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Caution reasserted itself in this afternoon, as investors were hit with the realisation that the agreement still needs to be approved in the Greek parliament to set the stage for formal negotiations.
This is when things can get trickier. There is a belief that PM Tsipras may hobble along the process, as the harsh reforms agreed upon are expected to put him against his ‘anti-austerity’ party. Many think that he needs to rely on opposition support to legislate the deep economic reforms and asset sales measures by Wednesday’s deadline, or face a forced exit.
Further to that, should Mr Tsipras survive Wednesday, he will need to begin discussions on a bridge financing deal to tide the debt-ridden country until the bailout monies are disbursed. This could be another round of tough talks, with Finnish Finance Minister Alex Stubb expecting ‘very difficult negotiations’ and saying that ‘he has no mandate to give unconditional money’. By all means, the Greek saga is here to stay for a while longer.
European equities started Tuesday on a softer footing. FTSE and CAC were trading near flat, while DAX edged mildly lower. Euro on the other hand recovered, with EUR/USD rebounding above $1.10 in early European trade.
China blue-chips struggle
Larger A-shares continued to struggle on Tuesday, while smaller cap extended the recovery seen on Monday. The China A50 and CSI 300 indices ended 3.5% and 2.4% lower, while the ChiNext index advanced 1.6%, which also helped Shenzhen Composite (SZCOMP) closed up for the fourth-consecutive session. The SZCOMP had rebounded 14% over the last four sessions, climbing well over the 2000 points from over three-month lows. It seemed that the 200-day moving average at 1836 is proving to be a strong support for the index.
The Shanghai Composite is showing the same trend, with the index keeping close to the 4000-handle, well-supported by the 200-day moving average at 3454. Of particular significance was the falling volatility in the Chinese equities, which was mostly a function of the government’s actions.
I am still of the view that we could see a period of consolidation over the next few weeks, as authorities gradually unwind the harsh support measures. Furthermore, China will need to repair the negative perception of the state intervention in the stock markets for the first-two weeks of July. It is a paramount that Beijing is able to reassure institutional investors that they will continue to implement market liberalisation steps and welcome increased foreign participation.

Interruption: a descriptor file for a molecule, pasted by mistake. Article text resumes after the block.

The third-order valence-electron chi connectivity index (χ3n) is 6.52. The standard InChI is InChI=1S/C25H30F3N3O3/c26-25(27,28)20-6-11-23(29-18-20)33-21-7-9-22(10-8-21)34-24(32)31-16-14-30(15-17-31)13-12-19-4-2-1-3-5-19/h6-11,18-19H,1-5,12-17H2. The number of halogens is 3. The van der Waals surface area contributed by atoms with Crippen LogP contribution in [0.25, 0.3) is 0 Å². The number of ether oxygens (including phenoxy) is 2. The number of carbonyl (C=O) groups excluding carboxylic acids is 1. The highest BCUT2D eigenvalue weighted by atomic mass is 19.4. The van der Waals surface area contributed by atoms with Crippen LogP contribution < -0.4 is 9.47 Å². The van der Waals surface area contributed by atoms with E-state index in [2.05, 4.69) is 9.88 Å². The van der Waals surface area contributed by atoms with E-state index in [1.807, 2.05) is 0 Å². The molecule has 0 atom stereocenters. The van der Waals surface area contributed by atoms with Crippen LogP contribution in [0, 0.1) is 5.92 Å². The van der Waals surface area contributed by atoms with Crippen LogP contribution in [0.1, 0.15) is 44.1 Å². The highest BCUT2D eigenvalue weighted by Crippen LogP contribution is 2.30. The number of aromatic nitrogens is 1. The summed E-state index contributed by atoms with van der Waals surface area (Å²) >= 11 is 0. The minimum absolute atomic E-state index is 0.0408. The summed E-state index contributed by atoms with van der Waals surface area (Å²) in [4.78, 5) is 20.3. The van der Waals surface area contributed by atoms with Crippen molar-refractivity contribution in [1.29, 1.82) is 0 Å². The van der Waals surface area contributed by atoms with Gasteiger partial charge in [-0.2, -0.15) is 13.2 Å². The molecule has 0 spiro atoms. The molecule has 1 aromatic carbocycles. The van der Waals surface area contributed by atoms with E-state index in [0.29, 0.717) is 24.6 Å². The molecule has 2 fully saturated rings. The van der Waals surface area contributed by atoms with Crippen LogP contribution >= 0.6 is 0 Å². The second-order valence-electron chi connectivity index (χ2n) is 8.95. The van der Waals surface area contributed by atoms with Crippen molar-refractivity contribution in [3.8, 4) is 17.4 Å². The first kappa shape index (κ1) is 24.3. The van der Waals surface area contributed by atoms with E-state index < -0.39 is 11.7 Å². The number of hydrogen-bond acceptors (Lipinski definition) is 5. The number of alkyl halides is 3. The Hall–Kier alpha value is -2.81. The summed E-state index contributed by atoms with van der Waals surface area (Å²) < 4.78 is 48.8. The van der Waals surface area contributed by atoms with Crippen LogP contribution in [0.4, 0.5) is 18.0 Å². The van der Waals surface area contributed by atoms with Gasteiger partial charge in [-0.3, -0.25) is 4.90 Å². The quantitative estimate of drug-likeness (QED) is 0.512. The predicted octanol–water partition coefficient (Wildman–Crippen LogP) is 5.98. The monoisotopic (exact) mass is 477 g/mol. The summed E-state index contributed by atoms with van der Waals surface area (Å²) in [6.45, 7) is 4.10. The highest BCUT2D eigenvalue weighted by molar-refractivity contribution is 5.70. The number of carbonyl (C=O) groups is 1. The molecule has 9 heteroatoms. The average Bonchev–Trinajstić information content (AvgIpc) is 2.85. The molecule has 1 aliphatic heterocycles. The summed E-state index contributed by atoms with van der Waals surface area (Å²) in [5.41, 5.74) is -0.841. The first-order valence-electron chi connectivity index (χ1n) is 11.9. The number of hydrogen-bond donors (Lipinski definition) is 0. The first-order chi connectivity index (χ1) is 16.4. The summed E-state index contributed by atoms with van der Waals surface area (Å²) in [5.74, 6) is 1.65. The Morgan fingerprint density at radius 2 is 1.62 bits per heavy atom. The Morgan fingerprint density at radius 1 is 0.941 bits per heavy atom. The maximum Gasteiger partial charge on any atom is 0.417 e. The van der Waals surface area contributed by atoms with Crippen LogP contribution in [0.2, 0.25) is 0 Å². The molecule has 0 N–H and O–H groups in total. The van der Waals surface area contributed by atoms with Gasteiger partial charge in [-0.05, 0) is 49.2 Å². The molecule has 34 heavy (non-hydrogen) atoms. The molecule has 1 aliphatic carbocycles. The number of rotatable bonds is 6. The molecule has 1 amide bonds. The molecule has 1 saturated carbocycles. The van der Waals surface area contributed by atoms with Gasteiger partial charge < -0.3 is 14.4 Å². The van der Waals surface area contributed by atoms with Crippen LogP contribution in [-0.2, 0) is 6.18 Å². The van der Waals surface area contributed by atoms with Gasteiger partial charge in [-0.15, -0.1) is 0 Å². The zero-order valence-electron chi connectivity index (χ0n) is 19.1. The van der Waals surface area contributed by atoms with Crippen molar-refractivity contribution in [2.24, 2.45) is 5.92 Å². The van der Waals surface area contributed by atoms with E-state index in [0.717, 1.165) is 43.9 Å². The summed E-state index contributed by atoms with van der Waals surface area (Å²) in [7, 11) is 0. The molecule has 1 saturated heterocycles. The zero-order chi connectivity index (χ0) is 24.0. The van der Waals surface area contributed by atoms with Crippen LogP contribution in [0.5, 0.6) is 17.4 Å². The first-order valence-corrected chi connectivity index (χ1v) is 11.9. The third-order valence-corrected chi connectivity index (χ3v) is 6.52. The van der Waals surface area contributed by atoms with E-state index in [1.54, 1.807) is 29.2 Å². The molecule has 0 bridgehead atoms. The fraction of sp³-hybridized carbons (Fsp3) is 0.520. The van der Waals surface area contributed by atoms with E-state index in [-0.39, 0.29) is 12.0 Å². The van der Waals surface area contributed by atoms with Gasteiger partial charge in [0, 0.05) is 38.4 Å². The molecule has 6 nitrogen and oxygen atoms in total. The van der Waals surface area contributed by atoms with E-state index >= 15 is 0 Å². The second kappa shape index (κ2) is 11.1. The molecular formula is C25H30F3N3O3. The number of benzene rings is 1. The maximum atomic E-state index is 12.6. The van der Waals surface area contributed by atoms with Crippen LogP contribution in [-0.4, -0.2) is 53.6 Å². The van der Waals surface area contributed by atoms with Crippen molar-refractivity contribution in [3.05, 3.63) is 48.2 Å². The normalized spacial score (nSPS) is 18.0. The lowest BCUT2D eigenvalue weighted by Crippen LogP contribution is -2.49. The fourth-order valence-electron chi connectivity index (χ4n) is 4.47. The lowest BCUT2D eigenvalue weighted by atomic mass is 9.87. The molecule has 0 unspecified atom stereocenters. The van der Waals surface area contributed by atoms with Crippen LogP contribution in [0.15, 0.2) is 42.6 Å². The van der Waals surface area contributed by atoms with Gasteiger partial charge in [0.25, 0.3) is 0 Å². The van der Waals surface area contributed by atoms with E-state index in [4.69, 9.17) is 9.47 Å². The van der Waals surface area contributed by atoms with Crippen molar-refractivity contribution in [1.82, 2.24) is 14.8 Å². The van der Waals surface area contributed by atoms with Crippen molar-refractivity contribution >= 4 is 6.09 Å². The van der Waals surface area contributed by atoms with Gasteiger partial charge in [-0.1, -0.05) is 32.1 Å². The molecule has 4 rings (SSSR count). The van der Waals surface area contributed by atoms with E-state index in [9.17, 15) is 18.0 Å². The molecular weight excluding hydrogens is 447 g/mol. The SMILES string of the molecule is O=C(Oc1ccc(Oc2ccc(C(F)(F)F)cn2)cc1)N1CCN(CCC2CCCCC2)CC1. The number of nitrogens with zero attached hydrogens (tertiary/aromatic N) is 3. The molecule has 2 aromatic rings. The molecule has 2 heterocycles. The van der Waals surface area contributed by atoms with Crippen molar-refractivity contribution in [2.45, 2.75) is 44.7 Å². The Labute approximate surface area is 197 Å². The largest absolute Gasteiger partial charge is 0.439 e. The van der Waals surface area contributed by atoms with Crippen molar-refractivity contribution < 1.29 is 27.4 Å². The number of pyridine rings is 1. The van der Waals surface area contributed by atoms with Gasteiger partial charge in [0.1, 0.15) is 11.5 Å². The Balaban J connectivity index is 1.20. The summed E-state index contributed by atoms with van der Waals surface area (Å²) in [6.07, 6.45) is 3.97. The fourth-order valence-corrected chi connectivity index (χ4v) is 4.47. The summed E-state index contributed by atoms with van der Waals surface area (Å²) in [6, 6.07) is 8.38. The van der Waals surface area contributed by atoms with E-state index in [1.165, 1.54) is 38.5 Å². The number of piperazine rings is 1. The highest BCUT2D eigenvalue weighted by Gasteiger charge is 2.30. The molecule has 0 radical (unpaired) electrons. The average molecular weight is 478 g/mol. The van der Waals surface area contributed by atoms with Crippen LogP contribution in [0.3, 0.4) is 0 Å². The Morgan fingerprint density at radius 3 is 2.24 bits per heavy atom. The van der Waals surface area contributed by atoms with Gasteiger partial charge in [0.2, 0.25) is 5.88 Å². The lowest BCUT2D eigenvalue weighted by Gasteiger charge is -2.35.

Perhaps coming at an opportune timing, Blackrock came out to say that stabilising fundamentals are expected to push A-shares higher, according to Bloomberg. The fund manager added that the huge stock market losses are not likely to have an economic impact and should not affect MSCI’s decision on index inclusion.
Traders will now focus on tomorrow’s Q2 GDP where the market is looking for a 6.8% reading. The economist estimates ranged from 6.5% to 7.4%. If the actual figure is bang on target, then it will be the first time in post-GFC that a sub-7% quarterly growth is printed (last time was in Q1 2009 at 6.2%).
Oil under pressure
Crude prices were dragged lower after Iran and the six major powers agreed to a nuclear deal, which saw some sanctions lifted in exchange. Market anticipated that this could mean that Iranian oil is going to be back into the market, and exacerbating an over-supply problem. Despite views that this is unlikely to take place for a few years as Iran will need to make infrastructure investment to return to the global oil market, investors sold crude futures. WTI and Brent fell over 1%, hovering around $51 and $57 respectively.
I feel that oil prices are likely to stay at current levels in the near term, as the supply glut is not expected to significantly ease in the coming months. OPEC reported an increase in its oil production, to an average of 31.4 million bpd in June, although it raised its 2015 forecast for oil demand.
The cartel also said that oil supply from non-OPEC nations had increased this year and should continue to grow. In contrast, the IEA reported that softer oil prices and cuts in expenditure will weigh on non-OPEC countries’ production.